• 15. Abiotic Stress Tolerance – Stay Green High leaf retention capacity five months after planting increases fresh yield by 7 tonnes per ha
  • 16. Muvazi, DRC Lilongwe, Malawi Ibadan, Nigeria Cassava Processing Centers
    • Participatory Evaluation
    • Technology Transfer and training
    • Enterprise Development
    • Linkage to Investors and Industry
  • 17. Cassava Breeding Progress from 1970 - 2003
    • 581 elite genotypes cloned from 1970 to 2003 were evaluated between 1999/00 and 2006/07 growing seasons in 6 locations in Nigeria.
    • Regression of mean genotype values on year of cloning shows change in average performance of selected elite clones
  • 18. Fresh Root Yield Year of cloning Mean log(fresh yield) Genetic gain/year = 1.01% FYLD increased by 83.9% y = 0.0101x - 18.908 R 2 = 0.3406 0.00 0.20 0.40 0.60 0.80 1.00 1.20 1.40 1.60 1.80 1970 1975 1980 1985 1990 1995 2000
  • 19. Dry Matter Content Year of cloning Mean log(dry matter percentage) Genetic gain/year = 0.06% DMC increased by 3.4% y = 0.0006x + 0.332 R 2 = 0.0146 1.20 1.25 1.30 1.35 1.40 1.45 1.50 1.55 1.60 1.65 1.70 1970 1975 1980 1985 1990 1995 2000
  • 20. Cassava Mosaic Disease Severity Year of cloning Mean log(CMD severity) Genetic gain/year = 0.44% CMD decreased by 30.8% y = -0.0044x + 9.1817 R 2 = 0.1741 0.25 0.30 0.35 0.40 0.45 0.50 0.55 0.60 0.65 0.70 1970 1975 1980 1985 1990 1995 2000
  • 21. Progress in Cassava Breeding in SSA (%) (t/ha) 34.87 ± 0.16 17.64 ± 0.22 1.38 ± 0.02 1991 - 2002 32.82 ± 0.49 14.00 ± 0.39 2.06 ± 0.07 1981 - 1990 33.71 ± 0.38 9.59 ± 0.56 2.00 ± 0.09 1970 - 1980 Content Yield Severity Year of Cloning Dry Matter Fresh Root CMD
  • 22. Cassava Breeding Progress
    • 75 variety release events in partnership between IITA and NARS from 2006-2009
    • Over 600 improved genotypes available for international distribution
    • Advanced genotypes for preferred end user quality characteristics
  • 23. Variety Identity and quality
  • 24. Current Promising Products of Cassava Breeding
  • 25. Promising Genotypes for Multiple Pest Resistance, Yield, and Dry Matter – 2009/10 35.5 11.8 29.4 1.1 07/0004 32.0 10.2 30.7 1.0 07/1378 9.2 5.9 9.7 7.1 13.0 t/ha Dry Yield 31.9 27.6 1.4 Trial Mean 23.8 24.2 3.2 30572 (check) 31.5 30.6 1.0 07/0045 24.5 33.2 1.0 07/0299 32.8 36.2 1.1 07/0134 % t/ha     Dry Matter Fresh Yield Mean CMD Score Clone
  • 26. Beta-carotene Enriched Cassava Breeding target of 15 µg/g fresh weight Increasing pro-Vitamin A content of cassava using recurrent selection Deep yellow Yellow Cream White
  • 27. Nigeria - National Cooperative Research Program Vitamin A Biofortified Cassava Candidate Varieties for Release in 2011 Trials Coordinated by NRCRI 0.4 0.6 38.0 21.0 2.8 30572 (chk) 4.3 6.4 29.0 29.6 1.0 01/1412 5.9 8.1 26.5 22.1 1.2 01/1371 4.4 6.1 28.0 21.4 2.9 01/1368 μg/g frwt μg/g frwt % t/ha score beta-carotene Total carotene Dry matter Fresh yield Mean CMD severity Clone
  • 28. Pipeline of Biofortified Yellow Root Cassava Genotypes 7.7 19.0 2.5 12.0 1.1 07/0539 7.2 19.9 2.2 10.3 2.0 Trial Mean 6.0 19.4 3.0 13.1 1.7 01/1371 (check) 7.8 20.6 3.2 15.2 3.0 07/0553 8.2 22.4 3.9 16.5 2.7 01/1368 (check) 9.0 18.4 1.8 10.1 3.3 07/0824 9.1 22.3 2.4 10.0 1.2 06/1635 11.4 24.6 3.1 11.8 1.1 07/0593 ug/g frwt % t/ha t/ha   Genotype Total carotene Dry matter Dry yield Fresh yield Mean CMD Severity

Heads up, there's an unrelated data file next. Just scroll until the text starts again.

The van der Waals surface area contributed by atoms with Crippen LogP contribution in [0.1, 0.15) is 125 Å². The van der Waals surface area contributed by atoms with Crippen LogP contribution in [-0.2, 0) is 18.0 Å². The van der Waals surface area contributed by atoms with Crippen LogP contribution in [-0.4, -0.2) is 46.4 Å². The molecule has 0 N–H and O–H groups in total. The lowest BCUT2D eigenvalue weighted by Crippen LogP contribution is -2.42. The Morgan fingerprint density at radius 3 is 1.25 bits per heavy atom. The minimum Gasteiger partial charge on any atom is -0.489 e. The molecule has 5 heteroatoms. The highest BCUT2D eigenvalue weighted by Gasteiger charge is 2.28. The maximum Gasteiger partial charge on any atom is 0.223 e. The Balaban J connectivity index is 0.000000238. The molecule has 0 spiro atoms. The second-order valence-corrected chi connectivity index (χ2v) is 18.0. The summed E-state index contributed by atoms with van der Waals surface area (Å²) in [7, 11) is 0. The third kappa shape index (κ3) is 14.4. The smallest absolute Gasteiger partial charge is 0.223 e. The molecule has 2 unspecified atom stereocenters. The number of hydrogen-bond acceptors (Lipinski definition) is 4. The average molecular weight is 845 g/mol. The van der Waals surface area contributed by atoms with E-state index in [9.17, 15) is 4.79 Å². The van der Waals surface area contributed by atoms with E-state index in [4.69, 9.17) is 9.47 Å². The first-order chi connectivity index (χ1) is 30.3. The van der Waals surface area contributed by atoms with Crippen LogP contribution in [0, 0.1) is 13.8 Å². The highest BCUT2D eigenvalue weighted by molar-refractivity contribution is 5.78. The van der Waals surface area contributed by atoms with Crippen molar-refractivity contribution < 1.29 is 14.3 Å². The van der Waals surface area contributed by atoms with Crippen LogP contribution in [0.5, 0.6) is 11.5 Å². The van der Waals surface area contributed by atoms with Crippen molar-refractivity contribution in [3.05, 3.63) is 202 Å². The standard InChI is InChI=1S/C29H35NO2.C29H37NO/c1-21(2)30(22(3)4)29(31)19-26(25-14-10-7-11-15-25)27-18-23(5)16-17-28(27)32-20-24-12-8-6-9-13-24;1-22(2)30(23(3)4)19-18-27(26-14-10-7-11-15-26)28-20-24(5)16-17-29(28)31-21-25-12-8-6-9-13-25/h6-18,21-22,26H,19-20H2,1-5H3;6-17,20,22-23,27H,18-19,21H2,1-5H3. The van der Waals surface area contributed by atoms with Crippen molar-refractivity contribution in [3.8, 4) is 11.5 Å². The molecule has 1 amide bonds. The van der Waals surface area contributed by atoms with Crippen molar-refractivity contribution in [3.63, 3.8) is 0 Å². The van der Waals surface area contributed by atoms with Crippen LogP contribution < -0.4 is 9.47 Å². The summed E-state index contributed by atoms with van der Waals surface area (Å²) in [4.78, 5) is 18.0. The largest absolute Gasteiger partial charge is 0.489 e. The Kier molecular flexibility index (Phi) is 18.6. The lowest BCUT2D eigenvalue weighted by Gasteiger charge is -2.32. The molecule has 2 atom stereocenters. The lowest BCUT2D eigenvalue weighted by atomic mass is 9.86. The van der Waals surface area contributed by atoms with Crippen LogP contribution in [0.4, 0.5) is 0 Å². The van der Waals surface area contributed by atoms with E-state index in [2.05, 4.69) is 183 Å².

• 29. Closing the Yield Gap
    • Increased on-farm yield with improved value chain linkages will benefit cassava uses for food, industry and biofuels.
  • 30. Farmer yields of improved and local varieties by state in SS and SE Nigeria
  • 31. Seven (7) project countries - Central Africa: DR Congo - East Africa: Tanzania - West Africa: Ghana, Nigeria, Sierra Leone - Southern Africa: Malawi, Mozambique Project Objective Provide adequate supply of cassava products at economically affordable prices through availability of improved cassava varieties, production processes and farm gate processing Unleashing the Power of Cassava in Africa in response to the food price crisis - UPoCA
  • 32.
    • Extension leaflets
    Each distributed to about 4000 farmers
  • 33. Demonstration trials Early plant development
    • Technologies:
    • Spacing distance (0.8 x 1.0m)
    • Herbicides for weed control
    • Fertilizer
    • Local and Improved Variety
    • Compare to local practices
    • 40 demonstrations established
      • Clustered around three starch factories
  • 34. Linkages to service providers Fertilizer depot Agro chemicals Weed Control Groups Fertilizer plant in Ebonyi State Commercial Banks, Micro-credit Schemes Syngenta / Dizengoff
  • 35. Farm Machinery
  • 36. Priorities for Bioenergy Uses for Cassava
    • Life-cycle assessments of biofuel technologies
      • Energy balances
      • Food security needs
      • Environmental costs
    • Identify appropriate targets for biofuel applications
      • Waste minimization
      • Targeted reliable markets for farmers
      • Niche economic technologies
        • Cogeneration using waste from processing facilities
        • On-farm applications
        • Larger scale applications utilizing excess productive capacity
    • Capitalize on variation in cassava starch and sugar variability
      • Apply genomics knowledge and integrated breeding platforms to develop adapted varieties with specialized traits
    • International and regional research networks on biofuels
      • Most research investment should still target food and industrial uses of cassava in SSA
      • Shared research resources are more likely to yield advances